By Anthony Hennen | The Center Square
(The Center Square) – While economic experts expect a few years of middling economic growth before a return to normal, the biggest concern is Pennsylvania’s shrinking labor force.
The Independent Fiscal Office announced its Economic and Budget Outlook through fiscal year 2027-28 on Tuesday that touched on federal projections as well as what it expects to happen in Pennsylvania.
The IFO expects normal growth of 50,000 jobs annually, about a 1.8% increase in real GDP, to return to the commonwealth by 2025. However, as its population ages out of the workforce, the state’s labor force participation rate will struggle to recover to levels before COVID-19. The rate is the number of people in the workforce, either working or looking for work.
“Demographically speaking, it’s fair to say that Pennsylvania probably faces more challenges than most states due to contracting demographics, and the dropoff in the labor force participation rate was greater here,” IFO Director Matthew Knittel said.
For example, the IFO noted the working age population (ages 20-64) declined by 131,000 from 2019-22, and expects another decline of 128,000 people from 2022-25.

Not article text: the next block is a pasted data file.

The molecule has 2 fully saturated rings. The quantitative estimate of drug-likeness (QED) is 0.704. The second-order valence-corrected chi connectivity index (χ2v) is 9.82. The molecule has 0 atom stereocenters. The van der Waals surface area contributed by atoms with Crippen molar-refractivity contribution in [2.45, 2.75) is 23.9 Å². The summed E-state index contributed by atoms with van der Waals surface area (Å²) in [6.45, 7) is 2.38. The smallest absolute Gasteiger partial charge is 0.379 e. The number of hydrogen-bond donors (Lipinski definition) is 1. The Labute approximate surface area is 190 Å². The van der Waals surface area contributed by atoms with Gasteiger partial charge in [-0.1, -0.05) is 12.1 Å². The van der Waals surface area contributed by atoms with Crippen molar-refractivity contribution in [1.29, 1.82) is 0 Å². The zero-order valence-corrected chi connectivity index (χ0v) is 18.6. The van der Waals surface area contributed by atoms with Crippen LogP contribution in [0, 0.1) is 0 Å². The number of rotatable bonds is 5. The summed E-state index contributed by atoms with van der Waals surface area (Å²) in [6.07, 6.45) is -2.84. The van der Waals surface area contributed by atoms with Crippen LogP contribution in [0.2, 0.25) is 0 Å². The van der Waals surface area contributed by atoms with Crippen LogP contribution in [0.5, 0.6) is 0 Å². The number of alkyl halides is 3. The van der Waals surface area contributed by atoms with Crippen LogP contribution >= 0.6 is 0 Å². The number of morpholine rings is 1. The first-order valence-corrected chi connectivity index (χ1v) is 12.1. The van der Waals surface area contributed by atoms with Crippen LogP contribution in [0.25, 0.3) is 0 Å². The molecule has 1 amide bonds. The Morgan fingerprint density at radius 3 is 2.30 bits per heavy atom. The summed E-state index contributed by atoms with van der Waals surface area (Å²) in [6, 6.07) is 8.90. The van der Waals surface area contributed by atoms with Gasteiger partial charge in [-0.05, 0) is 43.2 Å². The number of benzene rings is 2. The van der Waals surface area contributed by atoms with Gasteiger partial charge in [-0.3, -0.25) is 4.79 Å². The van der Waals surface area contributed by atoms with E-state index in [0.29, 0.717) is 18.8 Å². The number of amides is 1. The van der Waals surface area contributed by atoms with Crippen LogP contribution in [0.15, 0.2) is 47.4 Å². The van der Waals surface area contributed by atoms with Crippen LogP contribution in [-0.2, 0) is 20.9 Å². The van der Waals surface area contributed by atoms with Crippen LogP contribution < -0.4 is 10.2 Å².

“We do have a lot of concern about how we get more residents back into the labor force to facilitate the jobs creation,” Knittel said.
In July 2017, Pennsylvania had a labor force participation rate of 63.4; by July 2022, that had declined to 62.3.
With a lower labor force participation rate and a shrinking population, the IFO was concerned about a worker shortage. The shortage and population stagnation presents a risk to economic growth, as The Center Square previously reported.
To reach the prepandemic norm of 50,000 new jobs every year, the participation rate would have to increase by 0.8 percentage points each year, according to the IFO. However, that is a tall order.
“If you look at the data, this has never happened,” Knittel said, noting that the data on labor force participation goes back to 1976.
Accordingly, the IFO projections don’t expect Pennsylvania to return to its number of jobs until 2025.
The IFO outlook estimates that tax revenues will grow 3.1% through 2027-28, boosting the General Fund from $43.7 billion in 2022-23 to $49.6 billion in 2027-28. However, state expenditures will grow 3.3% through the same time period, growing from $42.7 billion to $51.5 billion.
Unless economic growth improves, the IFO projects budget deficits to erase the current budget surplus of $6.7 billion and the $5 billion rainy day fund by 2027-28 with deficits starting in 2023-24.
Along with concerns about a worker shortage, the IFO outlook also flagged housing affordability reaching “record lows” and the “rapid acceleration of 80+” as the commonwealth’s population ages, putting more demand on services and state funds.